Neutering your dog does not remove his bulbus glandis. The bulbus glandis, also called the knot, is erectile tissue that is located at the base of his penis, and that becomes engorged when your dog is excited. It is completely normal for the bulbus glandis to swell, even after neutering your dog.
When your dog becomes excited, or aroused, the bulbus glandis swells. A stimulated bulbus glandis looks like two swollen lumps under the skin. When your dog’s bulbus glandis is not swollen, this area is hardly noticeable. This is why some dog owners become concerned when they see the bulbus glandis swell post-surgery. There is nothing to be alarmed about. This is a perfectly natural part of the reproductive process. Despite the fact that your pooch has been neutered, his body is still going to react to stimulation in the natural way. The swelling of the bulbus glandis should fade once his excitement does.
Castration, or neutering, is the process of removing the reproductive organ, or a significantly large part of the reproductive organ. Most of the effects of neutering are positive. For instance, as time goes on, you’ll likely see less of your dog’s bulbus glandis because neutering greatly reduces sexual interest. Neutering can also reduce aggression, fleeing, mounting and urine marking in male dogs. Because testosterone levels fall quickly after the surgery, you may notice a significant reduction in how often you’re seeing the bulbus glandis post-surgery. Conversely, because the reproductive area of your dog's body is being stimulated, some dog owners report seeing more activity from the bulbus glandis after surgery.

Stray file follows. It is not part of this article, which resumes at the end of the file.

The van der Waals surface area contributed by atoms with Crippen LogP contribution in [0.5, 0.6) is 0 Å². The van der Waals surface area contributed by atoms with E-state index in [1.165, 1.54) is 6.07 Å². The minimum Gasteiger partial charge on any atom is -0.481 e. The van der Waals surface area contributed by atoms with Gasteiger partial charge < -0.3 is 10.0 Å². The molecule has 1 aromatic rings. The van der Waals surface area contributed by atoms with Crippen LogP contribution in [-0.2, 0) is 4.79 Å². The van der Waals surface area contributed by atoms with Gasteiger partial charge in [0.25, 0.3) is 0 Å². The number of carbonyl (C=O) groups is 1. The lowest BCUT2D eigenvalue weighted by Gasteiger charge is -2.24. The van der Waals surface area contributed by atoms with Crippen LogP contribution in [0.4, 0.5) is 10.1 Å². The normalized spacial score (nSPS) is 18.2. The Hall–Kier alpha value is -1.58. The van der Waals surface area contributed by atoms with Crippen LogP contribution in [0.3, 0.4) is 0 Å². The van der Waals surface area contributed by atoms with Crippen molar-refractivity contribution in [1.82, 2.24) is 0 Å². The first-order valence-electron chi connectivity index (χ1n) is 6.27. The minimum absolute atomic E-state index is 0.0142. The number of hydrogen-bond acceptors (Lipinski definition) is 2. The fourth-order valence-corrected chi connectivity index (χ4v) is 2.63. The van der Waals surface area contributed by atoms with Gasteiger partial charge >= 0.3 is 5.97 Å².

Although neutering is a very standard procedure and oftentimes quite safe, responsible dog owners should still watch for symptoms of complications. If you notice your dog is excessively licking his genitals, vomiting or experiencing difficulty urinating, then you need to contact the veterinarian who performed the surgery as soon as possible. These issues can indicate a serious problem, such as urethra inflammation or prostate disease. The bulbus glandis should only be swollen during times of excitement, and this swelling should not last long. Any long-term swelling, accompanied by excessive licking, should be reported to your veterinarian as soon as possible.
Your veterinarian will expect you to follow post-operative instructions. Although neutering is a relatively safe procedure, you'll need to follow after-care instructions for a period of 10 to 14 days. Your veterinarian will provide you with information on after-care, including instructions for cleaning the incision, feeding your dog and restricting his activity. There will be no bulbus glandis-specific post-care instructions because the bulbus glandis has no effect on your dog’s neutering. In fact, you may see the bulbus glandis become engorged while you’re inspecting or cleaning the incision. If this occurs, simply ignore the bulbus glandis and continue following your veterinarian’s instructions.
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